MADISON (WKOW) -- A Monona lawyer claims former Calumet County District Attorney Ken Kratz has a history of harassing women, dating back at least 10 years. And one new claim against Kratz involves sexual role playing.
All this comes on the same day that Attorney General J.B. Van Hollen shared details of the criminal investigation into Kratz's behavior - behavior that could lead to stalking, extortion, or public misconduct charges.
"The skies the limit," Van Hollen said. "Whether it be extortion or disorderly conduct or stalking."
Van Hollen says Kratz could also be facing charges of misconduct of office, depending on what investigators from the division of criminal investigation reveal. As to whether Kratz himself would be questioned, like he wasn't during the first round of investigations, Van Hollen suggested that decision could be out of his hands.
"Obviously, he's got the right not to be interviewed," Van Hollen said. "You can never force anybody to provide information to law enforcement, especially when they may be the subject of a criminal investigation."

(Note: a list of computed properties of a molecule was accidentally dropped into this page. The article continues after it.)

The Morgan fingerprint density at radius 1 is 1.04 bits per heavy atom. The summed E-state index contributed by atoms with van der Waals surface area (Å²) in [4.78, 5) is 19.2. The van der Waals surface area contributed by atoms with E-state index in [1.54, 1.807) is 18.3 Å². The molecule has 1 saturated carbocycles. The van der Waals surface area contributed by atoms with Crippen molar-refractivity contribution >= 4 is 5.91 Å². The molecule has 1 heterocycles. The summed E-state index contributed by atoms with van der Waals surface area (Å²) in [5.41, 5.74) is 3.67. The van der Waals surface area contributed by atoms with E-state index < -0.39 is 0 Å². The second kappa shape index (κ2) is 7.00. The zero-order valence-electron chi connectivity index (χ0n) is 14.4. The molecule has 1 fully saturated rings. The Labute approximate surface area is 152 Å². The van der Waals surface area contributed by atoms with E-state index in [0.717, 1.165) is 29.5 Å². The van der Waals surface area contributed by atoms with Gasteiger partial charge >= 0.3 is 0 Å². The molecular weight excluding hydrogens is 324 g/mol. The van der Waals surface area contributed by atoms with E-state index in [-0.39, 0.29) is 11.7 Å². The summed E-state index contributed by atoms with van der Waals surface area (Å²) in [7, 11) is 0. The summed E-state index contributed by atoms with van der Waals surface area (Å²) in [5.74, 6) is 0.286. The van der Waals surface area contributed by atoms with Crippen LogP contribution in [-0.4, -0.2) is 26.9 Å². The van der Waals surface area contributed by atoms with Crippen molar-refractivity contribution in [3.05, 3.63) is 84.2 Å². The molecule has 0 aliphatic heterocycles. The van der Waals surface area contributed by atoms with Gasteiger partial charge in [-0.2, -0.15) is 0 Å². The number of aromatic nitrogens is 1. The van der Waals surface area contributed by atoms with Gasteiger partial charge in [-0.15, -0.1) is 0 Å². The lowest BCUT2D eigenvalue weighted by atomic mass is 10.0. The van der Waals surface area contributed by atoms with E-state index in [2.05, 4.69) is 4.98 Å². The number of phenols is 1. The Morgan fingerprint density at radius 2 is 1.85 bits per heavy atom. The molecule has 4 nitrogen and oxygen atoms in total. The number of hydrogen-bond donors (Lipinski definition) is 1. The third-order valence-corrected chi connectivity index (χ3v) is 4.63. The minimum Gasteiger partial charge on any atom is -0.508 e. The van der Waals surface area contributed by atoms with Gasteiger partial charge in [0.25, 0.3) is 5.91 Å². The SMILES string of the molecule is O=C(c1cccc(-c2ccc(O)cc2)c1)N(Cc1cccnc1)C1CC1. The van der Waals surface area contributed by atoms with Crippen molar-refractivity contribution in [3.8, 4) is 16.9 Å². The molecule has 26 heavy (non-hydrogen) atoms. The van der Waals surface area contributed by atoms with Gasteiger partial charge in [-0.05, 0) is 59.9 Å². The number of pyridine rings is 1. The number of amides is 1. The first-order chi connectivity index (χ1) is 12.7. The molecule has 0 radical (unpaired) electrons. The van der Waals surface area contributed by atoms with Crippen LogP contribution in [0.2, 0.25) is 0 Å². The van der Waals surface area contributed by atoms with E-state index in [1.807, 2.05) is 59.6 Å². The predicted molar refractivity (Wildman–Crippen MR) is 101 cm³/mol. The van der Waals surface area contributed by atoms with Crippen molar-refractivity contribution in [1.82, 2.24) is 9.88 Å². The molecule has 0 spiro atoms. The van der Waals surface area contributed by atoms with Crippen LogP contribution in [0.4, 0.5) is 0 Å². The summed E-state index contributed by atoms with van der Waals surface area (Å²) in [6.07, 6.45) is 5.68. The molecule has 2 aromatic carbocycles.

Also today, in U.S. federal court in Milwaukee, Stephanie Van Groll's attorney filed a civil suit, saying Kratz denied his client's right to equal protection and due process of law.
Van Groll's attorney, Michael Fox, wasn't available for comment. But last week he said Kratz sent her 30 racy text messages strictly because of her gender.
"You can't use your public power to coerce someone into a relationship that they would not voluntarily choose to have on their own," he said.
The lawsuit also claims that Kratz has been harassing women for years, including once, at least 10 years ago, when he tried to seduce another domestic abuse victim. In that incident, the lawsuit claims, Kratz offered to hire a dominatrix from Chicago to "train the victim to be more submissive to his advances."
The lawsuit doesn't ask for a specific dollar amount, but Van Groll does request any and all damages for the harm she suffered - along with a declaration from the court that Kratz's behavior was unconstitutional.